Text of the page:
By: Will Burchfield
Matt Millen's eight-year run as president/CEO of the Lions was an unremitting nightmare.
And never were things darker than in the 2008 season, when Detroit became the only team in NFL history to finish 0-16. Millen was actually fired three games into that winless campaign, but says he wasn't spared the pain.
"It was brutal because you may not be there physically, but you're still there mentally," Millen told FoxSports.com on Monday. "You have a tie to the players, you have a tie to the coaching staff, you work intimately all season long, and you're on the same page. So you know where the arguments were and you know where the agreements were and where the problems were going to be."
In looking back, Millen acknowledged the '08 Lions had some flaws. But he also pointed to a couple areas that he'd envisioned as strengths before the season began.
"We didn't have great depth," he said. "You're trying to solidify something, so we have at least a strength, and in the process of trying to solidify one area, you're weak in others. So our defense should have been solid, we had some receivers that should be able to play. But you've got to have depth and you have to have a quarterback."
The Lions' defense allowed the most points and the most yards in the league. It was anything but "solid."
Their wide-outs, in Millen's defense, fared a little bit better. They finished 21st in receiving yards and 19th in touchdowns. A large portion of that production, of course, belonged to a young Calvin Johnson.
Millen took over as team president in 2001, after the Lions had gone 36-44 in the five seasons prior. The losing only grew worse under his watch. The Lions stumbled to a 5-27 record in Millen's first two seasons and were 31-84 over the course of his tenure.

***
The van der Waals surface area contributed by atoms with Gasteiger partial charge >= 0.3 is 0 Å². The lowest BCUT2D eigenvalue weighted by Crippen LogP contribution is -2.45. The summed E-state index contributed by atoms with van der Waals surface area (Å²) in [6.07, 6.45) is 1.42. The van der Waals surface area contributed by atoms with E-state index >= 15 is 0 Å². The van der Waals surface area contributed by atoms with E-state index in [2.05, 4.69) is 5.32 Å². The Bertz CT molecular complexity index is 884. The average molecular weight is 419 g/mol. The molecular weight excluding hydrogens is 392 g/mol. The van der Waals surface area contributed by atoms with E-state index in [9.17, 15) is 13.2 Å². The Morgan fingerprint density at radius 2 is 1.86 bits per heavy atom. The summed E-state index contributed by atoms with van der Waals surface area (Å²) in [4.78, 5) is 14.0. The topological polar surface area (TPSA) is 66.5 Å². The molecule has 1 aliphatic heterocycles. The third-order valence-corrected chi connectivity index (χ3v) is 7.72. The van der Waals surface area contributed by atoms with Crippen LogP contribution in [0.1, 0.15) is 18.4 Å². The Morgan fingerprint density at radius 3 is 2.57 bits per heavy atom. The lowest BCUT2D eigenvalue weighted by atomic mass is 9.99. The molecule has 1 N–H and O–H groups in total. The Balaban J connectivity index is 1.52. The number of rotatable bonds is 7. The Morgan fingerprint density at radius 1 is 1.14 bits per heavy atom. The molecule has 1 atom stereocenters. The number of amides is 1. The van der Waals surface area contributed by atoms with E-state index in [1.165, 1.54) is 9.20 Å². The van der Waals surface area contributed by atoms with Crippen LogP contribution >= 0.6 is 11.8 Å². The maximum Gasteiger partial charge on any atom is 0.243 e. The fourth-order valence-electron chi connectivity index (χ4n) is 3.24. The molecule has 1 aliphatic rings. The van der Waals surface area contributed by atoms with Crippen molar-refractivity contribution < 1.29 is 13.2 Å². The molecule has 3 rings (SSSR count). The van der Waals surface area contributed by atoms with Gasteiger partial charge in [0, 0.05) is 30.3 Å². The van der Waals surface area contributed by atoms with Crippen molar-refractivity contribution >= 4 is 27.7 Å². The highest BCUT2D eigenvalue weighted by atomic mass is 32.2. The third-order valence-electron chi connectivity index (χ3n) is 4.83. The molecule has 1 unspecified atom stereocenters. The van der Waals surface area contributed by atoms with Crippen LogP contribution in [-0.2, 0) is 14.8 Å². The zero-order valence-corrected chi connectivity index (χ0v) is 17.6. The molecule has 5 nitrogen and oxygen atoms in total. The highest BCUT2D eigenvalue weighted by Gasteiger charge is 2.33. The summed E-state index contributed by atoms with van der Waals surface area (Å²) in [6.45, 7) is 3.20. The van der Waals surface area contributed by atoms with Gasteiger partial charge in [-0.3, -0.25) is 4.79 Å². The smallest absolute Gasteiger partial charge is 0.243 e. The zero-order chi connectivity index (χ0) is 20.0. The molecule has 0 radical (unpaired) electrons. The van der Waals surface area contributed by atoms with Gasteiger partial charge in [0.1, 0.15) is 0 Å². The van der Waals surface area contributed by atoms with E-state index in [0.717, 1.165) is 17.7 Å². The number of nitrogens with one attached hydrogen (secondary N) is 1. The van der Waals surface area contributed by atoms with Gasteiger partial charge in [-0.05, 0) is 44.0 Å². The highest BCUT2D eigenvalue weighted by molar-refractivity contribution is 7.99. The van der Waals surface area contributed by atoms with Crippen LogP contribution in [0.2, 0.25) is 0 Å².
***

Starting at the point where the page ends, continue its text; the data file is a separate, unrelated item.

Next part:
This extended futility stood in start contrast to Millen's career as a player, during which the former linebacker won four Super Bowls.
"It was foreign to me. I don't think like that," he said. "I don't think, 'Woe is me, here we go again.' That's not my mindset. My mindset is, 'Look, at the very least, we're fighting. And I will win a fight.'"
Millen serves as an NFL analyst for FOX nowadays. Coincidentally (or perhaps not), he's part of the broadcast team for this weekend's game between the New York Giants and the Cleveland Browns. The 0-11 Cleveland Browns.
Millen knows what that downtrodden team is going through.
"The assumption from a fan point of view is, 'Oh, the Browns stink, they can't win,'" he said. "And when you say that, and it's a blanket statement, the assumption within that statement is that they don't have any good players. But that's false, because there are some good players on that team. They just haven't found their rhythm, they haven't been consistent enough.
"And you can say, 'Oh, the coach stinks,' or whatever, too, because that's what you do when you're frustrated and you start lashing out -- because it has to be somebody's fault. But the truth of the matter is what they're trying to do is what's best for their personnel."
Perhaps the lone bright spot during Millen's tenure as Lions' president was the team's 6-2 start in 2007. From there, they lost seven of their last eight games and finished last in the NFC North.
"We had an opportunity to win a lot of those games," Millen said of the Lions' 1-7 free-fall. "The league is so close, and the margins for winning and losing are so small that you just have to find a way to win. But when you get on these slides, you find ways to lose.
"Once it starts going downhill, it's hard to stop. It's like it gets its own kind of momentum, and you start to believe it after a while. And it takes a mentally strong person to get out of it."
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